The consequences of the trust gap have significance for us all, from how we elect our leaders, to how we keep the peace in our cities, to how we conduct business in each sector.

We need to pay attention and seek to broaden awareness of some of the good trends to combat the fear being promulgated by groups who want to ignore or reverse the progress that is being made.

Bob Whipple, MBA, CPLP, is a consultant, trainer, speaker, and author in the areas of leadership and trust. He is the author of: The Trust Factor: Advanced Leadership for Professionals, Understanding E-Body Language: Building Trust Online, Leading with Trust is Like Sailing Downwind, and Trust in Transition: Navigating Organizational Change . Bob has many years as a senior executive with a Fortune 500 Company and with non-profit organizations. For more information, or to bring Bob in to speak at your next event, contact him at, or 585.392.7763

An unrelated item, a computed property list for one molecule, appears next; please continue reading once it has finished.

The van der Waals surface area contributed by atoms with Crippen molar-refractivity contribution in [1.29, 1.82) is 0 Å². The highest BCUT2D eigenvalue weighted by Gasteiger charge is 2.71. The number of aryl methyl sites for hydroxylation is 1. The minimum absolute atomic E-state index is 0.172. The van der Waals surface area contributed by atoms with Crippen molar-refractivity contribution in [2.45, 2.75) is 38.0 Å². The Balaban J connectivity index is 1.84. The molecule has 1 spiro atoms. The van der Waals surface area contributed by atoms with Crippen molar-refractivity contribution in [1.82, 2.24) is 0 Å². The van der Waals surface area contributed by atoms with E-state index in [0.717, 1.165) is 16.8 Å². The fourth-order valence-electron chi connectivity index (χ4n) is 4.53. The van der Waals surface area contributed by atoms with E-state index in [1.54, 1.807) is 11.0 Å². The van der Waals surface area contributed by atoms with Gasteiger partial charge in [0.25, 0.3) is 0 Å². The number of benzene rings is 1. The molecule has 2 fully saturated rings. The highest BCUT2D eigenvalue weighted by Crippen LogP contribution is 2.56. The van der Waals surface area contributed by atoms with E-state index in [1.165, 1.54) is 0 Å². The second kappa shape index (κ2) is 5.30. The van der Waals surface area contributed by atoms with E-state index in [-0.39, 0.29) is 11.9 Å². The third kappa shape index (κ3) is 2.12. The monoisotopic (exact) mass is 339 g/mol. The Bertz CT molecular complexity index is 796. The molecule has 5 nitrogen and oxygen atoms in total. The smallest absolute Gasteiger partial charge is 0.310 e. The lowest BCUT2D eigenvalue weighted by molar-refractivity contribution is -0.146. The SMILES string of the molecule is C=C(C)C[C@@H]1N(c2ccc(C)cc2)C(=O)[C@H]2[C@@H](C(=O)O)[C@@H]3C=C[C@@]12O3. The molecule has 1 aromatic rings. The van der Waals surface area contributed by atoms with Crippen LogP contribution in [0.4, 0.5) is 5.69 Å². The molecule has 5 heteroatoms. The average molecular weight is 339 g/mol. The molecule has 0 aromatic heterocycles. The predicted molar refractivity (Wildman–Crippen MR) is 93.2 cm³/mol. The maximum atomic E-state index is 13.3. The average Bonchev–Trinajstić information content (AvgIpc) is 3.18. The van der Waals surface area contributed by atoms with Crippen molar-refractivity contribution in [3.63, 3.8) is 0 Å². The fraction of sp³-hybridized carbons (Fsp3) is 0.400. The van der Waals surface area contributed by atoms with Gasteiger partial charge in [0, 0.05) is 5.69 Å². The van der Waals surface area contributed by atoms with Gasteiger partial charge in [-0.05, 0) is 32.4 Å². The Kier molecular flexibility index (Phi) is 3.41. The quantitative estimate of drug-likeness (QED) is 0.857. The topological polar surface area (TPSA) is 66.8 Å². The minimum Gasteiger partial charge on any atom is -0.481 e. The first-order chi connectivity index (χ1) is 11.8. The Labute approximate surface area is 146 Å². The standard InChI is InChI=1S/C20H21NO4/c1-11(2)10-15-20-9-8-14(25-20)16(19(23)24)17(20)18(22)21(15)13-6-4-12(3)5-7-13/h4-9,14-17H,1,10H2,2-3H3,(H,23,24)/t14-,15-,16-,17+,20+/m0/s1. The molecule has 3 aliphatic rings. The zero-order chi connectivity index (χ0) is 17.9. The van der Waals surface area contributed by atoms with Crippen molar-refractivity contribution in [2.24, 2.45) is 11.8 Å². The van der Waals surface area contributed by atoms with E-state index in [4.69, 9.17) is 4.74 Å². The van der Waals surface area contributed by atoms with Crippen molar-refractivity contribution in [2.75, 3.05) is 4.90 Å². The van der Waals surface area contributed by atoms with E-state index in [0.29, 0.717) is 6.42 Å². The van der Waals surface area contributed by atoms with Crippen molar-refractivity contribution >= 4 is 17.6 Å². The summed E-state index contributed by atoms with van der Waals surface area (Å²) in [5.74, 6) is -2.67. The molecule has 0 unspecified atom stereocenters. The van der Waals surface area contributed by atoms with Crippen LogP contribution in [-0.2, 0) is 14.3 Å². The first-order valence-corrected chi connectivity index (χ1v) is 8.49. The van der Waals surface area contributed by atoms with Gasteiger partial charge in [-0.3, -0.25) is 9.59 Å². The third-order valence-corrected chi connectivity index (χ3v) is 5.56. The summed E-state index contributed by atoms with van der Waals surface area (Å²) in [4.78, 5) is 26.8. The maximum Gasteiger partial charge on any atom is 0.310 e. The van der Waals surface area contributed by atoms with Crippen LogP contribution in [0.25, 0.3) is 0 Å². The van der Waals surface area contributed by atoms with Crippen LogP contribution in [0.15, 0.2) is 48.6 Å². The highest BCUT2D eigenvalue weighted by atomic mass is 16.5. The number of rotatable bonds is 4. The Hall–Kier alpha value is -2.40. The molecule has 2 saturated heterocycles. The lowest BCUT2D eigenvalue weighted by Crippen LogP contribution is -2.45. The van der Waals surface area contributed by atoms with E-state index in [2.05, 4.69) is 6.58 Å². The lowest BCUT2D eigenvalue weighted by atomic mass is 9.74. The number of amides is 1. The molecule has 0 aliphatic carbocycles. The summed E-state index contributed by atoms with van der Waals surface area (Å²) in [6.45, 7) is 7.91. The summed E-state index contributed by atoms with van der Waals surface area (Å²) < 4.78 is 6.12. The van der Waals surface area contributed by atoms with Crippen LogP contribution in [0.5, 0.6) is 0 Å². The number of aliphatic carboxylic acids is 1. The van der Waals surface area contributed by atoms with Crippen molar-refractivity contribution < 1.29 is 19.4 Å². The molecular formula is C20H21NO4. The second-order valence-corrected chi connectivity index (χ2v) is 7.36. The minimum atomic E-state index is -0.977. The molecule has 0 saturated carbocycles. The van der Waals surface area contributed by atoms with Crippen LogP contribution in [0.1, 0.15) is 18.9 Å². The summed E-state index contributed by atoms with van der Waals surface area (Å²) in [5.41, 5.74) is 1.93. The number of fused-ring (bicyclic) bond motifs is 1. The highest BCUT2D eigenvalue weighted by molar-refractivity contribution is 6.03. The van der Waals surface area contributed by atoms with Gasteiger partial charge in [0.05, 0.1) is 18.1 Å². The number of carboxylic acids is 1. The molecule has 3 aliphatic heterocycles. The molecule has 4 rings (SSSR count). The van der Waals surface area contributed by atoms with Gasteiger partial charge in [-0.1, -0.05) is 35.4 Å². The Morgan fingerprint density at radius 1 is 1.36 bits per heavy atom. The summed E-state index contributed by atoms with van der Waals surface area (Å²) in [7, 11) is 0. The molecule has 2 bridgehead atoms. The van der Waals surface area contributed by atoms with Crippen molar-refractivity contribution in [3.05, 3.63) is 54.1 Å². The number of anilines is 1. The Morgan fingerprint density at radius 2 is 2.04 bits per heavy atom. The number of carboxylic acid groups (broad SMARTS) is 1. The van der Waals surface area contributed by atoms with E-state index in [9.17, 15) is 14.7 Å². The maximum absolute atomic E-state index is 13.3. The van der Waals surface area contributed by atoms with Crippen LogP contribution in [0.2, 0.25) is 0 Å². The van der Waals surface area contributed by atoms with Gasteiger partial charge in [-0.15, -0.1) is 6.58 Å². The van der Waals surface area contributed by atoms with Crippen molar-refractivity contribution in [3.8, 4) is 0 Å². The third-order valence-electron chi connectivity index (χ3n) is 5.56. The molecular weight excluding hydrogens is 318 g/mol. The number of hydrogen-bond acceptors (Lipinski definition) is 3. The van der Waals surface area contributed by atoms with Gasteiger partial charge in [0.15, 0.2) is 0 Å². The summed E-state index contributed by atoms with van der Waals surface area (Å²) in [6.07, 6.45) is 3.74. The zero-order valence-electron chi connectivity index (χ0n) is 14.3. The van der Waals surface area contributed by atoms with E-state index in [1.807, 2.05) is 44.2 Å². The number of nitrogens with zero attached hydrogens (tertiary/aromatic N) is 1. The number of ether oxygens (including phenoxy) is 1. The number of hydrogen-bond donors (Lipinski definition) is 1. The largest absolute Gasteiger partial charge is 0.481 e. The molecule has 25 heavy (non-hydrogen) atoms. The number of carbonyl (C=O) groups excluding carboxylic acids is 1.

Trading Off Long and Short Term

August 25, 2013

360 DegreeA conundrum for most leaders is the issue of long term versus short term results. Most western cultures reward executives based on the short term result. Eastern cultures tend to have a longer view of performance, but even there, patience for short term problems wears thin.

It is easy to say, “Well, you need to do both,” which is a kind of cop out statement. Of course both are needed. If you fail to do right by the long term there is no future for the entity, but if you fail in the short term, there may be no future for you.

Compensation plans for most senior leaders have tended to favor the short term focus. Ethical or legal problems crop up when the pressure for quarterly numbers becomes too great. There are hundreds of stories where companies have pulled material from inventory and called them “sales.” This is an example of an unethical behavior that ultimately causes a crash. Reason: When accounts are juggled in an effort to maximize the short term, the organization is already on a slippery slope. The difference has to be made up sometime, so the long term is in jeopardy.